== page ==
disaster recovery

Disaster Recovery Basics: RPO – Recovery Point Objective

When writing a Business Continuity plan, one of the first metrics to you need to nail down is your Recovery Point Objective, or RPO. This seemingly simple metric can have a major influence on how you need to design your application infrastructure

For disaster recovery your RPO is the point before disaster that you want to be able to recover to. Another way of looking at it is as the maximum amount of data you are willing to loose in a disaster.

So an RPO of 15 minutes would mean that in the event of a major incident, you are willing to accept losing up to 15 minutes worth of data. Depending on when the distaster occurs, you may recover to within 4 minutes or to the full 15 minutes.

Surely every company wants a recovery point objectice of 0 don’t they? Well yes, that would be the golden RPO. But achieving that is a huge task that will have massive implications on the architecture and infrastrure behind their application. And an RPO for one system may not fit another system if they vary massively in workload or size.

Taking our example 15 minute RPO above for a SQL Server based application, this could be achieved with the following:

  • Take Transaction Log backups every 15 minutes
    • We can now recover to within 15 minutes.
  • Backups done to a remote server
    • We ensure that we have the backups if we lose the entire SQL Server box

 

So far so simple. Now, what if the Business wants an RPO of zero? (ie; no loss of any committed data). Is that doable? Yes, but it’s going to cost you:

  • 2 SQL Server instances running in Synchronous Mirroring mode (High-Safety)
    • So that’s a doubling of physcial hardware costs, and a near doubling of licensing costs as well.
    • Plus your system is now more complicated to administer (compare to a single box).

And that’s assuming your disk systems at either end, and the network connection between your servers can keep up with your transaction throughput. If they can’t then you will be looking at beefing them up as well, with all the associated costs that goes along with that.

You can now see that the RPO you set can have a huge impact on the costs and complexity of designing a new solution. And that forcing an unrealistic recovery point objective onto an existing solution can lead to a possibly painful restructuring and redesign. This is yet another reason why a Disaster Recovery plan should be written during the design phase of a new project rather than as an afterthought.

Stuart Moore

Stuart Moore

Nottingham based IT professional with over 15 years in the industry. Specialising in SQL Server, Infrastructure design, Disaster Recovery and Service Continuity management. Now happily probing the options the cloud provides

When not in front of a computer, is most likely to be found on the saddle of his bike

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Stuart Moore

About Stuart Moore

Nottingham based IT professional with over 15 years in the industry. Specialising in SQL Server, Infrastructure design, Disaster Recovery and Service Continuity management. Now happily probing the options the cloud provides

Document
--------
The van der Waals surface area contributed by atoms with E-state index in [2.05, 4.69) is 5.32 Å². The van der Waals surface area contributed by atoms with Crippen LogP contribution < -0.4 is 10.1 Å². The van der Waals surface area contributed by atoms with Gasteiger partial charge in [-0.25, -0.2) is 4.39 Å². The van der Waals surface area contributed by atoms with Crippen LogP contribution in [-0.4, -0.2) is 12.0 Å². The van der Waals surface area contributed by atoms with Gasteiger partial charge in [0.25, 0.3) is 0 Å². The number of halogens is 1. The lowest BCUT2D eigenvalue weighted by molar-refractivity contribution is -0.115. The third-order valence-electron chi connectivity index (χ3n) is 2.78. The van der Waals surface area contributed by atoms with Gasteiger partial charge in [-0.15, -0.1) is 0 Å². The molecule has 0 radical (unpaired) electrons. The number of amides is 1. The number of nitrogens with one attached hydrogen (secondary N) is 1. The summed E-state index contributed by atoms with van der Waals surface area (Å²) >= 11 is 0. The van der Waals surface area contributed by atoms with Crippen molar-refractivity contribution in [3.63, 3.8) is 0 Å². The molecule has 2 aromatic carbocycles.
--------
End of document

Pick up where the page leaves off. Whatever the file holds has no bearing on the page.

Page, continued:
When not in front of a computer, is most likely to be found on the saddle of his bike

Database slow to open after Instance restart or failover due to too many VLFs in transaction log.

An occasional client hosts a pretty busy 1/2 TB Dynamics CRM database on a SQL Server cluster. The database has been in place for a while, and everyone’s happy with the performance. So on the surface everything seems nice and happy. And btw, they don’t have a full time DBA.

Due to a hardware failure the had an Instance failover on the cluster. All DBs in the instance popped back up nice and quickly, but company_mscrm is stuck IN RECOVERY. As this is the core database for Dynamics CRM their system was down. Thinking it was a size problem they decided to leave it a bit longer. After 10 minutes they decided it was ‘stuck’ and restarted the instance. Same problem.

Now people were getting worried, so they started a restore onto a secondary server, and called us.

On connecting to their ailing server a quick sp_who2 showed a number of processes executing command DB STARTUP, so something was still operating on the database.

Using the scripts provided from Microsoft SQL Server Customer Support – http://blogs.msdn.com/b/psssql/archive/2010/12/29/tracking-database-recovery-progress-using-information-from-dmv.aspx – I started collecting execution stats so we could see what the processes were doing (or not doing as the case might be). Btw, I tend to adjust the capture interval to 5 seconds to start with, so I can get a feel without swamping myself with data.

From the tbl_recovery_tracking table: SELECT total_elapsed_time, wait_type,reads,writes, cpu_time FROM [dbo].[tbl_recovery_tracking] where session_id=23

 

total_elapsed_time wait_type reads writes cpu_time
762441 IO_COMPLETION 109966 0 2418
767445 IO_COMPLETION 110811 0 2418
772448 IO_COMPLETION 111726 0 2449
777451 IO_COMPLETION 112753 0 2480
782453 IO_COMPLETION 113625 0 2480
787457 IO_COMPLETION 114565 0 2496
792460 IO_COMPLETION 115527 0 2527
797462 IO_COMPLETION 116303 0 2574
802465 IO_COMPLETION 117106 0 2589
807469 IO_COMPLETION 117880 0 2589
812471 IO_COMPLETION 118499 0 2589

So much as you’d expect we see lots and lot of reads.Then all of a sudden, reads stop and we start seeing a bigger increase in cpu_time:

total_elapsed_time wait_type reads writes cpu_time
2103341 IO_COMPLETION 317957 0 7129
2108344 IO_COMPLETION 318662 0 7144
2113346 IO_COMPLETION 319523 0 7207
2118350 NULL 320016 0 9672
2123353 NULL 320016 0 14523
2128355 NULL 320016 0 19390
2133359 NULL 320016 0 24398

So nearly there you might think. Not a bit of it. This carried on for a long time. In fact twice as long as it had taken to complete the reads:

total_elapsed_time wait_type reads writes cpu_time
6787241 NULL 320016 0 4456636
6792244 NULL 320016 0 4461316
6797247 NULL 320016 0 4465856
6802251 NULL 320016 0 4470505
6807262 NULL 320016 0 4475341
6812265 NULL 320016 0 4480177
6817267 NULL 320016 0 4484950

So bearing in mind that total_elapsed_time is measure in milliseconds, the database recovery consisted of 35 minutes of reading data, and then 78 minutes of processing. Which is a lot of time, when the recovery stats in the error log are this small:

LogDate ProcessInfo Text
18/04/2013 08:50 spid23s 16 transactions rolled forward in database ‘company_mscrm’ (8). This is an informational message only. No user action is required.
18/04/2013 08:50 spid13s 0 transactions rolled back in database ‘company_mscrm’ (8). This is an informational message only. No user action is required.
18/04/2013 08:50 spid13s Recovery is writing a checkpoint in database ‘company_mscrm’ (8). This is an informational message only. No user action is required.